Top of Page
Skip main navigation



The College of Psychology's Doctor of Philosophy (Ph.D.) program in Clinical Psychology is accredited by the Commission on Accreditation of the American Psychological Association. Questions related to the accredited status of the program should be directed to the Commission on Accreditation:

Office of Program Consultation and Accreditation
American Psychological Association
750 1st Street, NE, Washington, DC 20002
Phone: 202-336-5979 / E-mail:


The Ph.D. program in Clinical Psychology is based on a scientist-practitioner training model. Thus, the program adheres firmly to the principle that psychology is an empirically based discipline. The clinical psychology program will contribute most to the society that supports it if the education provides for the acquisition of the roles of the scientist and the practitioner. The focus of this program is on the empirical analysis of current topics and problems in health service psychology. The development of sophistication in applied clinical research is emphasized. It is believed that only through the investigation of the psychological problems confronting contemporary society can solutions be found. Accordingly, the overarching aim of the Ph.D. Clinical Psychology program is to prepare students to demonstrate understanding of the breadth of scientific psychology and produce clinically relevant scientific research and scholarship while training them to enter careers as health service psychologists who can work effectively in scientist-practitioner professional roles.

Students will develop proficiencies in the Profession-Wide Competencies and Discipline-Specific Knowledge areas outlined by the Standards of Accreditation (SoA) of the American Psychological Association through the lens of the scientist-practitioner training model. We aim to train future Health Service psychologists who a) understand the core science areas of the discipline (i.e., discipline-specific knowledge), b) contribute to the knowledge base through active scholarship and research that focuses on evaluating, developing, and scientifically examining theories and methods of assessment, intervention, and other applied aspects of professional practice, c) understand foundations for the practice of clinical psychology, and d) employ skills in evidence based assessment and intervention techniques for effective and meaningful service to diverse individuals, groups, and communities.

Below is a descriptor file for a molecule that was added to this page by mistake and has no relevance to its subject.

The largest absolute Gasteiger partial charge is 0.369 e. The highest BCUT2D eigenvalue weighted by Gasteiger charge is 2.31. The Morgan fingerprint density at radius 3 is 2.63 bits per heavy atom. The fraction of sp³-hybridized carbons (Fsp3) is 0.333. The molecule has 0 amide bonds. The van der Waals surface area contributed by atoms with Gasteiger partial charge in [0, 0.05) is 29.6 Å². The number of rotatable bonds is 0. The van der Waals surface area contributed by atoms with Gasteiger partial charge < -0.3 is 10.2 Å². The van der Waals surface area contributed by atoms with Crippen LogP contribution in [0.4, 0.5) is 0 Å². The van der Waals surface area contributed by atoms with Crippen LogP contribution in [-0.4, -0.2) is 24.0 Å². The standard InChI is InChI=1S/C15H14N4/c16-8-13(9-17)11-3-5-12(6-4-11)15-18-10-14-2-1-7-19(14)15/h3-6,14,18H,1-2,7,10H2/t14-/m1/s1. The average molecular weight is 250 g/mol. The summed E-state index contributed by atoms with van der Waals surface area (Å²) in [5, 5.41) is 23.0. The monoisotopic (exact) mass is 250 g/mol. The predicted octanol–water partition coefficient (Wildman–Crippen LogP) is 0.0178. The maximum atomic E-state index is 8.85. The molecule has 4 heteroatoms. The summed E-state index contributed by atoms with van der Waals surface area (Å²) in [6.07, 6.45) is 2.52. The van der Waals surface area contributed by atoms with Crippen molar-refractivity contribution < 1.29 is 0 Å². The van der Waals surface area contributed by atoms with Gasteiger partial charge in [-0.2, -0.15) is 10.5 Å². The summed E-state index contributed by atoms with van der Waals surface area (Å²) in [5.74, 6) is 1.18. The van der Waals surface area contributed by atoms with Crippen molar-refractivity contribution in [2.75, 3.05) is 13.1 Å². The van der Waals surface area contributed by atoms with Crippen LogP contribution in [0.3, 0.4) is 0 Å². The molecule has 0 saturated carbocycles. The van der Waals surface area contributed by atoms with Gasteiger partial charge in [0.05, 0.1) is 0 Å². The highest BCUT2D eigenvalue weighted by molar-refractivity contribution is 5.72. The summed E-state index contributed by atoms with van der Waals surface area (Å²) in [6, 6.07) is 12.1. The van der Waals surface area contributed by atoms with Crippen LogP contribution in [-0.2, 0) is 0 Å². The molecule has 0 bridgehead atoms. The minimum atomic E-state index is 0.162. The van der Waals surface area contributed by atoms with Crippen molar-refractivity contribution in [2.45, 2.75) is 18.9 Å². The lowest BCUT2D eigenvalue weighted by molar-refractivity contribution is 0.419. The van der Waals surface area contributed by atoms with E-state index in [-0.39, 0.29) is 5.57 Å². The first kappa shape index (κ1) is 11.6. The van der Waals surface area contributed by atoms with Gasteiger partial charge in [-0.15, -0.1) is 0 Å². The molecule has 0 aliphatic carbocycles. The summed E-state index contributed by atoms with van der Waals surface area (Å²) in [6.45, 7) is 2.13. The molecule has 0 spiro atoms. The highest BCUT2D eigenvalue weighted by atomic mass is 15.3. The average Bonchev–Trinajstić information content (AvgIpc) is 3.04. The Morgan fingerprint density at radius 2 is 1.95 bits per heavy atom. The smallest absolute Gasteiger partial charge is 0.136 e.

The program prepares students for entry-level practice as health service psychologists who will contribute to and advance the evidence base of the field as well as engage in a wide-range of professional activities relevant to health promotion, prevention, consultation, assessment, and treatment for psychological and other health-related disorders. Following degree conferral, our graduates will not only be competent researchers but will also be eligible for licensure as doctoral-level psychologists. We expect they will be well-prepared to practice in a wide-range of scientific and clinical settings, including academic, research, medical, government and community institutions and agencies, and they will be committed to engage in evidence-based practice with diverse clients in accordance with the highest ethical and professional standards.

The program curriculum is anchored in the cumulative body of psychological knowledge and provides a firm basis in statistics, research design, and experimental research methodology. Through a sequence of formal clinical courses, and through exposure to clinical populations in supervised practica, the program develops the knowledge and skill required for the student to assume the role of a research‑oriented health service psychologist.

There are some required courses (e.g., Diversity in Assessment & Intervention) that may require some personal disclosures by the student as part of the course requirements. Other elective courses (e.g., Group Theory and Process) may require a higher level of ongoing self-disclosure as part of the class process.

Return to top of page